Health systems can fully meet the health needs of the population only when there is sufficient, reliable and effectively channeled financing. However, in many low-and lower-middle income countries, health budgets are insufficient, for instance to recruit and retain the necessary number of health workers. Health expenditure relies heavily on out-of-pocket spending, pushing too many people into poverty. Within the Health Systems Advocacy Partnership, Wemos advocates for universal health coverage.

All countries have agreed to achieve Universal Health Coverage (UHC) by 2030, as part of the internationally adopted agenda of the Sustainable Development Goals (SDGs). Evidence shows that public resources and a country-specific financing strategy are key to achieving universal health coverage. It is a public responsibility to ensure access to essential health services for the whole population when needed, regardless of geographic location or financial situation, prioritizing those who have least access to these services.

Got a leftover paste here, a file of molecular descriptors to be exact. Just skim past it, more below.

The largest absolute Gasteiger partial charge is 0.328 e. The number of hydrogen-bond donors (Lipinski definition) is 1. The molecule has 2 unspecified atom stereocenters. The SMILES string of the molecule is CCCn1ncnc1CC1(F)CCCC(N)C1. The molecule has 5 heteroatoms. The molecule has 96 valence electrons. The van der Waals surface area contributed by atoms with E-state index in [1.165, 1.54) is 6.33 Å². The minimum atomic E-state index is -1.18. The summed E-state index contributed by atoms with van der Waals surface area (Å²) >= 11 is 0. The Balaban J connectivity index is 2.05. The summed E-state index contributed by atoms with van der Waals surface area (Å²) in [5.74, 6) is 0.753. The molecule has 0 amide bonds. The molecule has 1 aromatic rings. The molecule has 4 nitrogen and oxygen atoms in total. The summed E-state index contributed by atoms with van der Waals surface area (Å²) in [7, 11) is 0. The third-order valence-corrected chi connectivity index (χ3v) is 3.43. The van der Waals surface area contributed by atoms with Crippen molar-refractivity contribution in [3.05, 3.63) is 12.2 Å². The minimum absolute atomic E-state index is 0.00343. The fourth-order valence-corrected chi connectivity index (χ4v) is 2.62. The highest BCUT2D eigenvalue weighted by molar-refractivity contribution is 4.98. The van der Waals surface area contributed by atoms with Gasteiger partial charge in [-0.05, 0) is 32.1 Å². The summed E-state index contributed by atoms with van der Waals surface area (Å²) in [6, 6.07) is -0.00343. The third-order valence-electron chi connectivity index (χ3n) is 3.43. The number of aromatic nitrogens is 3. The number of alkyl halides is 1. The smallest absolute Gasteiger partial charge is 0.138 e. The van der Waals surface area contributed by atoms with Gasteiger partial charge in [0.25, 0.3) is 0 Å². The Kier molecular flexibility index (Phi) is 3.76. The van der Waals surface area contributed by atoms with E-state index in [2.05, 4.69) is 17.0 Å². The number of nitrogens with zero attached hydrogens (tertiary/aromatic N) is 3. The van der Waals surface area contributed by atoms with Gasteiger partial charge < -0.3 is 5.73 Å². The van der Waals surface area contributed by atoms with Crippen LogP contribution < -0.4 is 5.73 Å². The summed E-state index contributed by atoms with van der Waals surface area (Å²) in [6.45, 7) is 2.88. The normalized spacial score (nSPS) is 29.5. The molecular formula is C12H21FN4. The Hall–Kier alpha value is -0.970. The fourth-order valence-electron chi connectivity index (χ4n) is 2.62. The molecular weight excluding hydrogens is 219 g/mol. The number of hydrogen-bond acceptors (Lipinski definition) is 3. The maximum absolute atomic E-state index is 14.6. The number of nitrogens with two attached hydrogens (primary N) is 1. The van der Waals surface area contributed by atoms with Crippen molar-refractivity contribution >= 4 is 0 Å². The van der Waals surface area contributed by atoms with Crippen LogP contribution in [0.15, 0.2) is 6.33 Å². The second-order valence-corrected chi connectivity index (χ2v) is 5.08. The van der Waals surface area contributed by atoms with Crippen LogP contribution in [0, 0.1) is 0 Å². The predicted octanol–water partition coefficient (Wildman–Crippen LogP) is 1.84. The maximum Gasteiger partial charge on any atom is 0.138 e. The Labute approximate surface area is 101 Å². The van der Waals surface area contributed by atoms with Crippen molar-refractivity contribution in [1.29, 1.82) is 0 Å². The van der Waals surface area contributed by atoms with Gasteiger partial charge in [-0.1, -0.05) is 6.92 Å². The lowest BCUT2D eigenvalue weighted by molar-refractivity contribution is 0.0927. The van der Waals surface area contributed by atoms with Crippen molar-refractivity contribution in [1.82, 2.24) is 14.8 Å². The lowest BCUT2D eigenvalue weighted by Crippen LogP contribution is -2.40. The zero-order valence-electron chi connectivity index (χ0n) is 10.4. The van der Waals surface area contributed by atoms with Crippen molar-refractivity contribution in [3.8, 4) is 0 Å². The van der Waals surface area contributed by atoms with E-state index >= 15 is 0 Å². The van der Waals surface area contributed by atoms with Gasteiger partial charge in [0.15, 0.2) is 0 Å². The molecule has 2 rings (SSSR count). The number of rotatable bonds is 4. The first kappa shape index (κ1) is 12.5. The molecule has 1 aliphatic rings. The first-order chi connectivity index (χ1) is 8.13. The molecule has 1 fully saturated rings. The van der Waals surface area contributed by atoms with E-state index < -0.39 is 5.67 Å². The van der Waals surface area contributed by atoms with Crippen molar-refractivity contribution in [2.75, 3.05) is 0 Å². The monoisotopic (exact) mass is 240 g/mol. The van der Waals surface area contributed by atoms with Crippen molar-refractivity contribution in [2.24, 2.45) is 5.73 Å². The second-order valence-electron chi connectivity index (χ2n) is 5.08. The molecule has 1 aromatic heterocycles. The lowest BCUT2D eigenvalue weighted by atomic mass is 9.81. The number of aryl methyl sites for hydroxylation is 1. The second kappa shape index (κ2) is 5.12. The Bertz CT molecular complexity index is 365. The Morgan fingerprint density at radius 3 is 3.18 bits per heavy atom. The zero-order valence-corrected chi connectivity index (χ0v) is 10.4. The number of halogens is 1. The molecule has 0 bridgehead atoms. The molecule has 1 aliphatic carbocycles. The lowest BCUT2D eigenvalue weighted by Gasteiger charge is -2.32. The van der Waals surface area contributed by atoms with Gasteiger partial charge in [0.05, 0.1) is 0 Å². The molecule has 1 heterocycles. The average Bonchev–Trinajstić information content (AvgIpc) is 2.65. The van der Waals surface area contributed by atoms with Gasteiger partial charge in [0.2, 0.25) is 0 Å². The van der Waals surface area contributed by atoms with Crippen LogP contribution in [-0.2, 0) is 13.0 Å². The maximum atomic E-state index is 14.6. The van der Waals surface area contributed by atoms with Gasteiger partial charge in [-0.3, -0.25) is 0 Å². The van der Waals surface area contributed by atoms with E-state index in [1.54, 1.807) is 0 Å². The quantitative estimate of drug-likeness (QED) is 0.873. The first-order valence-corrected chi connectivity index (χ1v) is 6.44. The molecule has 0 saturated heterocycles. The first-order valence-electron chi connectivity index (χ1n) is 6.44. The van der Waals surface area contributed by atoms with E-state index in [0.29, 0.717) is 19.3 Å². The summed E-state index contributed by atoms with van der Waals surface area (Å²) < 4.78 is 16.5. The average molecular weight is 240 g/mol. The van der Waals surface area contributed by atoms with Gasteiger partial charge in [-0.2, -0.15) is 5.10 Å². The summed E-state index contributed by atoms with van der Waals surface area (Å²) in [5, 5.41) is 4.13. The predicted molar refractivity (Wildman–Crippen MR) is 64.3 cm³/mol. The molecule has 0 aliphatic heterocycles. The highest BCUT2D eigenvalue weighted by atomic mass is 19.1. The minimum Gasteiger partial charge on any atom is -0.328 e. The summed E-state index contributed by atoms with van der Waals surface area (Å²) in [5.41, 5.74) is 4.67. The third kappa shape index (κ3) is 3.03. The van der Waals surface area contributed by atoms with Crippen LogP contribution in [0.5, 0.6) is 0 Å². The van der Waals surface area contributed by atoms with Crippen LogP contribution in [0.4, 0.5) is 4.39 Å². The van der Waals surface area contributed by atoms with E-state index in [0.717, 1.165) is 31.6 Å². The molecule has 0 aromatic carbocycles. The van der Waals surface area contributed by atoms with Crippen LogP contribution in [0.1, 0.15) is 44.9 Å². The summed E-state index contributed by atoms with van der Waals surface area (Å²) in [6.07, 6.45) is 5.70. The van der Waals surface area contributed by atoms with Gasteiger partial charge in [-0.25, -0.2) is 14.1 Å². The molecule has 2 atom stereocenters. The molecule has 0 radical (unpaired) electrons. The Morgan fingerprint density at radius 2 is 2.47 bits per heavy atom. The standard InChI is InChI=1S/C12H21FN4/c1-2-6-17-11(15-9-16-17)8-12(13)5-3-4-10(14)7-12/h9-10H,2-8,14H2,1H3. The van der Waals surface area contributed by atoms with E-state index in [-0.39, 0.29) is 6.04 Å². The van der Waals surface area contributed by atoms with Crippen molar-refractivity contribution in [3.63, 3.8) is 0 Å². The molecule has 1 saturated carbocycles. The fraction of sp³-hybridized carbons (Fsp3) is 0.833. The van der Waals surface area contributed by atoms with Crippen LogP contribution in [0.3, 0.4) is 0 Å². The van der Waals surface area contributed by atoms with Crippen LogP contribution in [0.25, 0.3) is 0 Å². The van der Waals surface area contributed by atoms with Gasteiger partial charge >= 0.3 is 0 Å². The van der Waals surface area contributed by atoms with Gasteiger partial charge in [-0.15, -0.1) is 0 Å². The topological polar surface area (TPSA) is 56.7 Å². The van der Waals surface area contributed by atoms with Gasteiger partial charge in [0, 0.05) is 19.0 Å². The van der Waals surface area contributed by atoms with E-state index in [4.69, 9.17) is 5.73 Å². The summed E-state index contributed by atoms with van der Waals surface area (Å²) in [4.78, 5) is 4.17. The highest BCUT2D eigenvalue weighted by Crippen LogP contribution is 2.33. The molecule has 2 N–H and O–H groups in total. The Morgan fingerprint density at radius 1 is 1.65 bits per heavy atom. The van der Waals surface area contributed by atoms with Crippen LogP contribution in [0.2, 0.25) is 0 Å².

Wemos calls for strengthening the pool of public resources for health

Expanding the domestic fiscal space for health is crucial for sustainable results in strengthening low-income countries’ health systems – including the health workforce. Yet, this should not be left to individual countries alone. Wemos believes that the international community can and should contribute to the strengthening of countries’ health budgets. By increased and better aligned development assistance for health on the one hand, and by reducing practices and conditions that needlessly limit fiscal space for health on the other.

Finance for a sustainable health workforce

Our main messages regarding finance for health are:

  • More Development Assistance for Health (DAH) from high-income countries
  • DAH should be better coordinated and/or pooled
  • Removal of needless restrictions and conditionality in fiscal space for health.